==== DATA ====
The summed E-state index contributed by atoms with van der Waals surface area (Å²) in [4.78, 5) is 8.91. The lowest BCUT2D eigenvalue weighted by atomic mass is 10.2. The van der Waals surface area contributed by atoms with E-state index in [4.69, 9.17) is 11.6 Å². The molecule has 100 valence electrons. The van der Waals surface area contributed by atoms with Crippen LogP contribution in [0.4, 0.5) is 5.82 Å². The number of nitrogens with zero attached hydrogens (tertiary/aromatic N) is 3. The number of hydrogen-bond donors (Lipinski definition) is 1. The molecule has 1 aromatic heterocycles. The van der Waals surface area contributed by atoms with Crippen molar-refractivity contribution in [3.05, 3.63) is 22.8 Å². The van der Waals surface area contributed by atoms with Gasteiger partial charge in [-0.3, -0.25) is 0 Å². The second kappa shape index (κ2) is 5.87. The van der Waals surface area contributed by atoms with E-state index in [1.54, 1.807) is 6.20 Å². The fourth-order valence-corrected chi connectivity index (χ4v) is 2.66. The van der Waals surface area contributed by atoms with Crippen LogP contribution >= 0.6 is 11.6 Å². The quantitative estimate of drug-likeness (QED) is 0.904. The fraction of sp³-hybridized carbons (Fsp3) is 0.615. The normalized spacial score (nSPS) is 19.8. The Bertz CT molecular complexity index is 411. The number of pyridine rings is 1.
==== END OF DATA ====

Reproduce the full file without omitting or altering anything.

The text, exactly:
The summed E-state index contributed by atoms with van der Waals surface area (Å²) in [4.78, 5) is 8.91. The lowest BCUT2D eigenvalue weighted by atomic mass is 10.2. The van der Waals surface area contributed by atoms with E-state index in [4.69, 9.17) is 11.6 Å². The molecule has 100 valence electrons. The van der Waals surface area contributed by atoms with Crippen LogP contribution in [0.4, 0.5) is 5.82 Å². The number of nitrogens with zero attached hydrogens (tertiary/aromatic N) is 3. The number of hydrogen-bond donors (Lipinski definition) is 1. The molecule has 1 aromatic heterocycles. The van der Waals surface area contributed by atoms with Crippen molar-refractivity contribution in [3.05, 3.63) is 22.8 Å². The van der Waals surface area contributed by atoms with Gasteiger partial charge in [-0.3, -0.25) is 0 Å². The second kappa shape index (κ2) is 5.87. The van der Waals surface area contributed by atoms with E-state index in [1.54, 1.807) is 6.20 Å². The fourth-order valence-corrected chi connectivity index (χ4v) is 2.66. The van der Waals surface area contributed by atoms with Crippen LogP contribution >= 0.6 is 11.6 Å². The quantitative estimate of drug-likeness (QED) is 0.904. The fraction of sp³-hybridized carbons (Fsp3) is 0.615. The normalized spacial score (nSPS) is 19.8. The Bertz CT molecular complexity index is 411. The number of pyridine rings is 1.